In addition to being used in microwave devices, the negative differential resistance may be exploited in logic devices. The operation of such a logic device will be better understood by reference to FIG. 4 and FIG. 5. Depicted in both figures are two devices, labeled A and B, according to our invention which are connected in series. When the total applied voltage exceeds twice the critical voltage which is required for the onset of negative differential resistance in a single device, an instability occurs. One device will be in a low field mode while the other will see practically the entire voltage. The device which contains a high field domain may be controlled by application of the gate voltage. The substrates in both devices are floating, i.e., unconnected or connected to positive terminals through resistances. When the gate of the lower device, i.e., B, is biased positively, then the high field domain is located in the top device, i.e., A, and vice versa. When the gate voltage is switched, the induced charge, which is shown by the dashed lines, moves within the substrate from one gate to the other. Once the high field domain is established by a gate voltage pulse, it remains in the same device indefinitely or until another pulse having opposite polarity is applied to the device.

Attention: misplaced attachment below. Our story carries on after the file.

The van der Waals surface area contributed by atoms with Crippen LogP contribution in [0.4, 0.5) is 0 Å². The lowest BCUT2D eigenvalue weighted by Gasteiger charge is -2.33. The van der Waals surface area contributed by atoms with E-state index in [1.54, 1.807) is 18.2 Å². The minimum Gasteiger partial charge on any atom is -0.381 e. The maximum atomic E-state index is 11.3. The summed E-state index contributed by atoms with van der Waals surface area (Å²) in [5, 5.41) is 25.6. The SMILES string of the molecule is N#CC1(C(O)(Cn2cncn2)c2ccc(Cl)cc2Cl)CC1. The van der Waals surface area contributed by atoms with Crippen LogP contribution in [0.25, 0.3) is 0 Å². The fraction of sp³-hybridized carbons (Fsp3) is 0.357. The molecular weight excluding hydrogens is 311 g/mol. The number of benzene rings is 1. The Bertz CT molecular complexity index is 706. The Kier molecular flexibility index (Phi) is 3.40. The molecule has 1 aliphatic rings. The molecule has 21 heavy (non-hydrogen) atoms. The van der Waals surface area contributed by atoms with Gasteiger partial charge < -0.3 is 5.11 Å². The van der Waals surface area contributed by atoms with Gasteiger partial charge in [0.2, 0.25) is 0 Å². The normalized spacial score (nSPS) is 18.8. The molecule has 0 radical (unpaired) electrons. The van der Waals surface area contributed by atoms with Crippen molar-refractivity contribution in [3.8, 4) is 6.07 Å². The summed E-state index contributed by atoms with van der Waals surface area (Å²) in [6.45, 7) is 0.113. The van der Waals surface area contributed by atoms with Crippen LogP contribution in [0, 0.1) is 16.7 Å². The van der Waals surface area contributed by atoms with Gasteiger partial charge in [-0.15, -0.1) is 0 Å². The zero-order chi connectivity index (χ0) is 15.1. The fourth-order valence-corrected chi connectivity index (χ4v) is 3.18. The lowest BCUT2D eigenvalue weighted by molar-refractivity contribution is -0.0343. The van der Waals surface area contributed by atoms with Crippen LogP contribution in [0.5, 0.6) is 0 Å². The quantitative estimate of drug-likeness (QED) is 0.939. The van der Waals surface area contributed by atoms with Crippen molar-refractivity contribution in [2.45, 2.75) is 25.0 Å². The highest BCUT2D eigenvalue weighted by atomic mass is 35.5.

In describing the above logic device, it has been assumed that the substrate is not electrically connected, that is, that the substrate is floating. The electron density in the high field channel region is now determined by the equilibrium condition between the hot electrons in the first channel and the cold electrons in the substrate, i.e., second channel. Channel depletion, because of hot electron emission over the potential barrier, results in an induced charge density on the conducting substrate adjacent the barrier. Consequently, the electric field resulting from the fixed positive charge, which is responsible for the creation of the interface channel, penerates into the bulk and lowers the barrier for thermionic emission from the substrate into the channel. The hot electron charge density, σ, in the high field region of the channel is determined by the balance of fluxes over the barrier, and it can be shown that at high temperatures, σ is proportional to exp (e Ψ/k Te). Te represents the electron temperature, Ψ represents the barrier height, and k is Boltzmann's constant. The gate voltage controls electron charge density in the field region through the saturation current, and the negative differential resistance effect is a strong function of the charge density. As the charge density becomes greater, depletion of the channel becomes less efficient. This results from the fact that the barrier height for thermionic emission of cold electrons from the substrate decreases linearly with the amount of charge transferred.